At the U.S. Department of Education office of Federal Student Aid, we know this time of year may be different in a number of ways because of the COVID-19 emergency. Some of you may be using technology to learn and work remotely, while others have returned to campuses and workplaces for in-person instruction and essential or front-line jobs. Many of us are even rethinking how we’ll gather to celebrate Thanksgiving later this month. The COVID-19 emergency has certainly altered many aspects of our daily life.
One thing that has not changed is my promise to give you world-class service and a 21st-century experience on your federal student aid journey. The entire Federal Student Aid team and I want to make sure you know about and can access all of our trusted information, helpful resources, and easy-to-use tools. Trusted information like what’s on our website—StudentAid.gov—about the different types of financial aid, eligibility requirements, and a host of other information. Helpful resources, like state FAFSA deadlines and lots of FAFSA help topics. And easy-to-use tools that help you make decisions about your student loans if you want to start or continue your education, manage your federal student loan payments, and learn about options for loan forgiveness.
No matter where you are in your federal student aid journey, we can support you. Our information, resources, and tools are designed to help you every step of the way, whether you’re learning about, applying for, receiving, or repaying your federal student aid. In fact, this month, we’ve added an all-new, digital form to apply for borrower defense to repayment (often called, “borrower defense”), as well as enhanced two online tools, the Public Service Loan Forgiveness (PSLF) Help Tool and Loan Simulator.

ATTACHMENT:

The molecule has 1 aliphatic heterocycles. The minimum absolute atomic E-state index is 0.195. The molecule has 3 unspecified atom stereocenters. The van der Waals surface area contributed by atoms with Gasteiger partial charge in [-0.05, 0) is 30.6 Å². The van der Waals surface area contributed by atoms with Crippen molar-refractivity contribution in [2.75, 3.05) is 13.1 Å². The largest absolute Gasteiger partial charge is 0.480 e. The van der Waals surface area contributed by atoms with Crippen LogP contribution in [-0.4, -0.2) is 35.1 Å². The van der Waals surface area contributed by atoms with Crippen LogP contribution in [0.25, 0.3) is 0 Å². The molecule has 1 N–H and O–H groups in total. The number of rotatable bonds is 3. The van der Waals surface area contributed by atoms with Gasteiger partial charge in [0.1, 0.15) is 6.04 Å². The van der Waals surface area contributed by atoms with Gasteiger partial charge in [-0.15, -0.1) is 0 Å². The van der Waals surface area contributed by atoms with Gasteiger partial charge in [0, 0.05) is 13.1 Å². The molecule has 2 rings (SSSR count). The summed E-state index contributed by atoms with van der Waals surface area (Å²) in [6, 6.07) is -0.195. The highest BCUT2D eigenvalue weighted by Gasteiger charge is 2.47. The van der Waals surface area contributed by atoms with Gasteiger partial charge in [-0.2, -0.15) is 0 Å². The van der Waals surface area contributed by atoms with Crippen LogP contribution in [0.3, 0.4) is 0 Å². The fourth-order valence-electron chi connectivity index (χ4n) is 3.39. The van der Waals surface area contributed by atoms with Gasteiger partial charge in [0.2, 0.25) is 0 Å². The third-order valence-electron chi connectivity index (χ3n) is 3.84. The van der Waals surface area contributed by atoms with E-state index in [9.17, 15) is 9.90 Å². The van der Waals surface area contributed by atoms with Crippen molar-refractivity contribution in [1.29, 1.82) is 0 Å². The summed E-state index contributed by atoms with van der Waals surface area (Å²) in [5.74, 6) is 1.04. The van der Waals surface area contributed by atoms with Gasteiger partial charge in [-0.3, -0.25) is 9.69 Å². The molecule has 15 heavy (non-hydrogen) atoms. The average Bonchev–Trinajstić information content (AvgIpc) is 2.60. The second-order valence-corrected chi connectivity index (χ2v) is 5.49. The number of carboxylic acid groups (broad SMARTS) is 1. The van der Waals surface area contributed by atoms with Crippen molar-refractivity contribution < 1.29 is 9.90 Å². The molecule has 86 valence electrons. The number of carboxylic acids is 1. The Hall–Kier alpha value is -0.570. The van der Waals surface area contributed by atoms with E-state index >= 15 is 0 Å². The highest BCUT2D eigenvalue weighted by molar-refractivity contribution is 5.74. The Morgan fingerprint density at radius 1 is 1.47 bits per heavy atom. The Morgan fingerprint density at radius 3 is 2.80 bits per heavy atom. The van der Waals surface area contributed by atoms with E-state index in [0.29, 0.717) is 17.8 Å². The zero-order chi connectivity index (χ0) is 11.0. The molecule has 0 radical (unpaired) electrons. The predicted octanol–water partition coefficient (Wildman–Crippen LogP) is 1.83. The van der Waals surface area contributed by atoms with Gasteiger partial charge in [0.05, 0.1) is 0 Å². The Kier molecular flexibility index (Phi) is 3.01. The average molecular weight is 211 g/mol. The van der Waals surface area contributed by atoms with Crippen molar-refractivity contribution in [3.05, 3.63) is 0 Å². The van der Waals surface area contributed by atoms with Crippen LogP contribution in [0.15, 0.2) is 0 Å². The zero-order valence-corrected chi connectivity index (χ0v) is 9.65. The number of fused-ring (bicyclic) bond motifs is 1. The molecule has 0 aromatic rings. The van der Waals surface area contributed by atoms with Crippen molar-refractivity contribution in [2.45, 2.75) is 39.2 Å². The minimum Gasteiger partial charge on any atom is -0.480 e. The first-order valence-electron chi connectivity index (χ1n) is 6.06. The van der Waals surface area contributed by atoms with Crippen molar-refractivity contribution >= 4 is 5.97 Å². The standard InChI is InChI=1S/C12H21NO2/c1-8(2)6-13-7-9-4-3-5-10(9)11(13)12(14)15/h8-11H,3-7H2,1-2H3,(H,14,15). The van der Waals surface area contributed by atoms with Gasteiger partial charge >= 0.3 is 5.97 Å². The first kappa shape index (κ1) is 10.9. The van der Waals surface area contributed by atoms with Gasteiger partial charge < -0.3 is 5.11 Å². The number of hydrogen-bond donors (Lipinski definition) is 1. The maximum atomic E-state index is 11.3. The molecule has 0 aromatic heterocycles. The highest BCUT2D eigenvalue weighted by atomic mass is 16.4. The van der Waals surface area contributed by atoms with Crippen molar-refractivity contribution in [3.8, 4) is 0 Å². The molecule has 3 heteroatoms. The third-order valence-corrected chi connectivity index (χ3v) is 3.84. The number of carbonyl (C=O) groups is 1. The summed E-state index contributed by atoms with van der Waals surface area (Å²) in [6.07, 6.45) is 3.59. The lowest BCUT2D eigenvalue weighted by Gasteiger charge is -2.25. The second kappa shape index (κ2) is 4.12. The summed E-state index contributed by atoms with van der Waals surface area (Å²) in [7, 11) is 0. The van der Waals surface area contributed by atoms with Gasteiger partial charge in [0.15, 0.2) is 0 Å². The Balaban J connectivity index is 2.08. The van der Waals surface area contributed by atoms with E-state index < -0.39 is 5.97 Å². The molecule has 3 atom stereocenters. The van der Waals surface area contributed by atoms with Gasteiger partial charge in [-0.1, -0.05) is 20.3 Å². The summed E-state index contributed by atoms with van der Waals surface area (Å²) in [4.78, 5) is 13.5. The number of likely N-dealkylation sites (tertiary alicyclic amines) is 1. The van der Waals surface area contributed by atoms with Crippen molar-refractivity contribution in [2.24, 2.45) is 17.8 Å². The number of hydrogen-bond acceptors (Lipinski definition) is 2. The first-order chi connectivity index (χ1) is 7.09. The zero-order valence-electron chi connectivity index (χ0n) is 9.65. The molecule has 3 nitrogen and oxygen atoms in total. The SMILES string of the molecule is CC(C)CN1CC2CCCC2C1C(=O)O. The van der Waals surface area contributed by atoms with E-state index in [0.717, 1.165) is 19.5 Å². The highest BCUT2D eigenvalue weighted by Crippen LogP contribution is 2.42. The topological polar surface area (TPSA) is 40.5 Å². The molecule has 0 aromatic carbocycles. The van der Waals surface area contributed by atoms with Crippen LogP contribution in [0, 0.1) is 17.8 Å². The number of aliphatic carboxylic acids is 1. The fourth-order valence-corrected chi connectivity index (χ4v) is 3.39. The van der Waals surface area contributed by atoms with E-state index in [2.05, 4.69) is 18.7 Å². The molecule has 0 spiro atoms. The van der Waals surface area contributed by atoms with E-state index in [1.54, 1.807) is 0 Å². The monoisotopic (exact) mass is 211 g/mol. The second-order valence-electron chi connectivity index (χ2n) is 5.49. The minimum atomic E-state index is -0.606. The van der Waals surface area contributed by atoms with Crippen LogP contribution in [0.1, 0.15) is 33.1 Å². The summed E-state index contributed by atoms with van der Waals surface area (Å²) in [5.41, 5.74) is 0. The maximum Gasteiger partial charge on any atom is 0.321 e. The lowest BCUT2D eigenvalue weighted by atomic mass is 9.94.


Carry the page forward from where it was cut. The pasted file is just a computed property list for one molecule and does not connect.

The Borrower Defense to Repayment Application is now a smart form on StudentAid.gov that will guide you through the steps to submit an application based on when and where you were enrolled in school. It will populate certain information we have in our records—like the name of your school, educational program, and any associated federal student loans—needed to complete the application.
In addition, the new application will inform you of what actions by a school—such as misrepresentation related to employment prospects or the transferability of credits—could result in your eligibility for a borrower defense discharge. The smart form asks you targeted questions based on which item(s) you select.
And, when you get to the question about whether you want to temporarily stop making payments on your loan (this is called a forbearance) while we review your borrower defense application, an interactive interest accrual calculator will pop up. We give you this tool to help you better understand the impact of postponing your payments if they’re not eligible for a borrower defense discharge. It’s important to us that you’re able to make informed decisions to remain in a current repayment status.
Once you submit your application, you can track its progress via your personal dashboard in the Status Center on StudentAid.gov. In the Status Center, you’ll also get notifications about next steps you need to take, be able to submit messages and additional documentation for your application, and have access to documents provided by your school. We designed the application to be more user-friendly and interactive, as well as streamline the process to apply and determine your eligibility for discharge.
We’re also streamlining processes for the Public Service Loan Forgiveness (PSLF) Program and Temporary Expanded PSLF (TEPSLF) opportunity. Now, you can certify your qualifying employment and apply for PSLF or TEPSLF loan forgiveness with a single application! The new, combined form is available through our enhanced PSLF Help Tool, which has a new look and feel that’s easier to navigate. When you log in to the PSLF Help Tool, you’ll be taken to the searchable employer database we added this summer. If you’ve used the tool before, you’ll see your stored employment history; we added this feature to help you better track what you’ve submitted to us and easily recertify employment.